The impacts are particularly outsized for Latinas,, who are more likely to have more children and work in low-paying jobs with very limited flexibility, the report found. Less pay also means there are few child care options — the average annual cost of child care in the United States is nearly $11,000, which is out of reach for many Latinas. Without access to care, Latinas see their lifetime earnings slashed by 19 percent, the most of any racial group. That figure is 8 percent for Black mothers, 15 percent for White mothers and 14 percent for other groups, which includes Asian American, Pacific Islander and Native Hawaiian (AAPI) mothers. Small sample sizes make it difficult to separate out data for certain groups, including AAPI women.
Black women, who are historically the group of women with the highest labor force participation rate, are the least likely to scale back their employment for caregiving. And so while that amounts to less lifetime lost earnings — $149,000 on average, the lowest of any group — that signals a scarcity of choice rather than economic prosperity.
“It’s more of a story about how Black mothers can’t afford to work less due to things like the wage gap, lower levels of household wealth, all kinds of other systemic inequalities that lead to worse economic outcomes for Black women and for Black families,” said SJ Glynn, senior adviser for the Women’s Bureau. “Even these small reductions can have a really problematic impact when it comes to immediate economic security, and then longer term retirement security.”
It’s likely that care-related employment losses contribute to high poverty rates for elderly Black and Latinx adults, the report found.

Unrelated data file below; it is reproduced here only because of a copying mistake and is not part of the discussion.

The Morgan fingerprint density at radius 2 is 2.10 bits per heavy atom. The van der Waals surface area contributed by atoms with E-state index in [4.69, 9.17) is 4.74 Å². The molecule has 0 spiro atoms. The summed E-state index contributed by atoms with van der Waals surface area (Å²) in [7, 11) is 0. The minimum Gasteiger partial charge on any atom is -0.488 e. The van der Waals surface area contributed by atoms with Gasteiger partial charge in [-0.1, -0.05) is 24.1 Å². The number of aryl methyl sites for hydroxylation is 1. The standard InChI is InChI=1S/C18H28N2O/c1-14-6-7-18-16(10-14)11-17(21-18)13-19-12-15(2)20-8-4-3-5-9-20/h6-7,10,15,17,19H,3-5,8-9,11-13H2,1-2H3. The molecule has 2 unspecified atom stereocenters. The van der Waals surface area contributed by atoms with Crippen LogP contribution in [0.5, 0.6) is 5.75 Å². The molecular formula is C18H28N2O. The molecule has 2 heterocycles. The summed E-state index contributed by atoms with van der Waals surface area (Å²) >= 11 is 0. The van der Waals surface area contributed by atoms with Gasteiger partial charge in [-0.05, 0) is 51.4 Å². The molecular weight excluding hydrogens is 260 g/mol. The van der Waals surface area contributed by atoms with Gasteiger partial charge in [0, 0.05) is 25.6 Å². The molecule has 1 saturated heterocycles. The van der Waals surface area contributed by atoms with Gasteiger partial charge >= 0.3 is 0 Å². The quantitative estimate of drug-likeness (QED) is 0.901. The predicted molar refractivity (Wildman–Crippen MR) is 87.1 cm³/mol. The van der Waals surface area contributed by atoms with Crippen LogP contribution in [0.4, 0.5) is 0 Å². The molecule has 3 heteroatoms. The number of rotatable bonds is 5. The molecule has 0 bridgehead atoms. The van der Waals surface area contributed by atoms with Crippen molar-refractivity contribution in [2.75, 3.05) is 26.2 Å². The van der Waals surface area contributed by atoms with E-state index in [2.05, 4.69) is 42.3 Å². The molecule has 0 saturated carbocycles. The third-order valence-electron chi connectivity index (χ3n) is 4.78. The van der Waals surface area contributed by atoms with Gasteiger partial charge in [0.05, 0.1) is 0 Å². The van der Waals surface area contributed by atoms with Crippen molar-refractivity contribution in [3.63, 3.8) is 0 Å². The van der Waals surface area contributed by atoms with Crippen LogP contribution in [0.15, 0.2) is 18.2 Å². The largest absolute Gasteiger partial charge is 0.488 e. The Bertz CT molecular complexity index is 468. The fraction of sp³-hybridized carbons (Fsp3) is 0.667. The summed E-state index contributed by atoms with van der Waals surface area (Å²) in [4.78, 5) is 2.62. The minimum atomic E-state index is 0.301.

Since the pandemic, renewed focus has been put on reducing child care costs for families and recognizing the caregiving roles that women play. The first women’s recession occurred during the pandemic specifically because, due to the closure of child care centers, women left their jobs to care for children full-time.
Since then, the country has tried to pass a comprehensive child care plan that would overhaul the industry, and though that plan failed, other long-stalled legislation has passed. A one-time expansion of the child tax credit passed in 2021 after decades of inactivity. The Pregnant Workers Fairness Act and the PUMP Act, two pieces of legislation designed to protect mothers at work, also passed years after they were first introduced. And earlier this year, President Joe Biden built in a first-of-its-kind child care requirement for businesses seeking large federal subsidies and signed a slate of executive orders aimed at lowering the cost of child care and elder care.
And yet, quality child care remains inaccessible for most parents. Women still see a wage gap, earning 77 cents compared to every $1 earned by White men, and women of color are still consistently the furthest behind. All of those are historic problems that, without targeted legislation, will continue to hurt the economy, Chun-Hoon said.
“Gender and racial inequality combined with our nation’s lack of care infrastructure and work/family policies … harms women, not just in the short term, but in the medium- and in the long-term,” she said.